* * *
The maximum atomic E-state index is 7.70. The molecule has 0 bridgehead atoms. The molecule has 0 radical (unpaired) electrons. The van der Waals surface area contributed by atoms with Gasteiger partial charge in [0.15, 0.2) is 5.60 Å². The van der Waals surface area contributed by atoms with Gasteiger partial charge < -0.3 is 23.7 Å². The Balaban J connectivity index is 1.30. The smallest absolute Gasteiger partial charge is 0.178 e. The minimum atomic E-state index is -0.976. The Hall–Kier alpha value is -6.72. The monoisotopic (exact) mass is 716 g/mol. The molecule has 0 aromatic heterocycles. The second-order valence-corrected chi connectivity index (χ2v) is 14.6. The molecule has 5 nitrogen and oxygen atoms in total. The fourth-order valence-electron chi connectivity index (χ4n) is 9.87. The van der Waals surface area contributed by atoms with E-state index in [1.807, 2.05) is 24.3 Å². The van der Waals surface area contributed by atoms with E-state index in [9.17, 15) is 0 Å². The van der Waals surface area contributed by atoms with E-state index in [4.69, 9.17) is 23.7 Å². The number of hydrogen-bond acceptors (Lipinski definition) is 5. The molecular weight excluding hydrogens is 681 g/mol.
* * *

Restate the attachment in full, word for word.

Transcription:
The maximum atomic E-state index is 7.70. The molecule has 0 bridgehead atoms. The molecule has 0 radical (unpaired) electrons. The van der Waals surface area contributed by atoms with Gasteiger partial charge in [0.15, 0.2) is 5.60 Å². The van der Waals surface area contributed by atoms with Gasteiger partial charge < -0.3 is 23.7 Å². The Balaban J connectivity index is 1.30. The smallest absolute Gasteiger partial charge is 0.178 e. The minimum atomic E-state index is -0.976. The Hall–Kier alpha value is -6.72. The monoisotopic (exact) mass is 716 g/mol. The molecule has 0 aromatic heterocycles. The second-order valence-corrected chi connectivity index (χ2v) is 14.6. The molecule has 5 nitrogen and oxygen atoms in total. The fourth-order valence-electron chi connectivity index (χ4n) is 9.87. The van der Waals surface area contributed by atoms with E-state index in [1.807, 2.05) is 24.3 Å². The van der Waals surface area contributed by atoms with E-state index in [9.17, 15) is 0 Å². The van der Waals surface area contributed by atoms with E-state index in [4.69, 9.17) is 23.7 Å². The number of hydrogen-bond acceptors (Lipinski definition) is 5. The molecular weight excluding hydrogens is 681 g/mol.